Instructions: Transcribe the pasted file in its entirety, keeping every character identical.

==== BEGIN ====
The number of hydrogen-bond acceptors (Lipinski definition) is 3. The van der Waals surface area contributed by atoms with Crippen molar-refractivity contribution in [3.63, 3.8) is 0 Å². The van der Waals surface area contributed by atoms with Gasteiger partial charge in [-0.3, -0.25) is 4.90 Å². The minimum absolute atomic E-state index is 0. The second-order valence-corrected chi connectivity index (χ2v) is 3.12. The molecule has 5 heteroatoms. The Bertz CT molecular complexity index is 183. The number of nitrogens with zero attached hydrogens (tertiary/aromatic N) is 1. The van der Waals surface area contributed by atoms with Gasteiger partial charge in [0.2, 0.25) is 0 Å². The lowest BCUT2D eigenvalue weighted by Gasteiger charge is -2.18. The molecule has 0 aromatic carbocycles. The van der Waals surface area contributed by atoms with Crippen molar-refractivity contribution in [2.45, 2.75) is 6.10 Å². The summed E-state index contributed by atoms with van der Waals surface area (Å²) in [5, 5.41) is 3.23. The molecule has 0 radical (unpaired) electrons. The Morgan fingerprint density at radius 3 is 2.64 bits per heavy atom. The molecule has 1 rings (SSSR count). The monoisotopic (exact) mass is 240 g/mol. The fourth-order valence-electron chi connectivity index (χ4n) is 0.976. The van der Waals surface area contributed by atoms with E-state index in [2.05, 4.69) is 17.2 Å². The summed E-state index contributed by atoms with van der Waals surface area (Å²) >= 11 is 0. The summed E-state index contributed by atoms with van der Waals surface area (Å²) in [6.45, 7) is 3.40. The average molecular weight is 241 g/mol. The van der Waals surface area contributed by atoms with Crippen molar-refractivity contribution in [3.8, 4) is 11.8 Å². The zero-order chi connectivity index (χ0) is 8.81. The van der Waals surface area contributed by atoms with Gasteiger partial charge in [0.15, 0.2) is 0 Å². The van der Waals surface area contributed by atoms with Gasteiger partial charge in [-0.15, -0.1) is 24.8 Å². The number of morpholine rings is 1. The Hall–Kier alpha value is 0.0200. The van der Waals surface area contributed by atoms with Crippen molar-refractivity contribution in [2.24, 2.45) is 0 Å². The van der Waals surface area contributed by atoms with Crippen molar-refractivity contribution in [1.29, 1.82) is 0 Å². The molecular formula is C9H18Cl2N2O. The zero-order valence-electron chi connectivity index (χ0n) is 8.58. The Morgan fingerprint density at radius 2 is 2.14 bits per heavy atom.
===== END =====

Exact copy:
The number of hydrogen-bond acceptors (Lipinski definition) is 3. The van der Waals surface area contributed by atoms with Crippen molar-refractivity contribution in [3.63, 3.8) is 0 Å². The van der Waals surface area contributed by atoms with Gasteiger partial charge in [-0.3, -0.25) is 4.90 Å². The minimum absolute atomic E-state index is 0. The second-order valence-corrected chi connectivity index (χ2v) is 3.12. The molecule has 5 heteroatoms. The Bertz CT molecular complexity index is 183. The number of nitrogens with zero attached hydrogens (tertiary/aromatic N) is 1. The van der Waals surface area contributed by atoms with Gasteiger partial charge in [0.2, 0.25) is 0 Å². The lowest BCUT2D eigenvalue weighted by Gasteiger charge is -2.18. The molecule has 0 aromatic carbocycles. The van der Waals surface area contributed by atoms with Crippen molar-refractivity contribution in [2.45, 2.75) is 6.10 Å². The summed E-state index contributed by atoms with van der Waals surface area (Å²) in [5, 5.41) is 3.23. The molecule has 0 radical (unpaired) electrons. The Morgan fingerprint density at radius 3 is 2.64 bits per heavy atom. The molecule has 1 rings (SSSR count). The monoisotopic (exact) mass is 240 g/mol. The fourth-order valence-electron chi connectivity index (χ4n) is 0.976. The van der Waals surface area contributed by atoms with E-state index in [2.05, 4.69) is 17.2 Å². The summed E-state index contributed by atoms with van der Waals surface area (Å²) >= 11 is 0. The summed E-state index contributed by atoms with van der Waals surface area (Å²) in [6.45, 7) is 3.40. The average molecular weight is 241 g/mol. The van der Waals surface area contributed by atoms with Crippen molar-refractivity contribution in [3.8, 4) is 11.8 Å². The zero-order chi connectivity index (χ0) is 8.81. The van der Waals surface area contributed by atoms with Gasteiger partial charge in [0.15, 0.2) is 0 Å². The van der Waals surface area contributed by atoms with Gasteiger partial charge in [-0.15, -0.1) is 24.8 Å². The number of morpholine rings is 1. The Hall–Kier alpha value is 0.0200. The van der Waals surface area contributed by atoms with Crippen molar-refractivity contribution in [2.24, 2.45) is 0 Å². The van der Waals surface area contributed by atoms with Crippen molar-refractivity contribution in [1.29, 1.82) is 0 Å². The molecular formula is C9H18Cl2N2O. The zero-order valence-electron chi connectivity index (χ0n) is 8.58. The Morgan fingerprint density at radius 2 is 2.14 bits per heavy atom.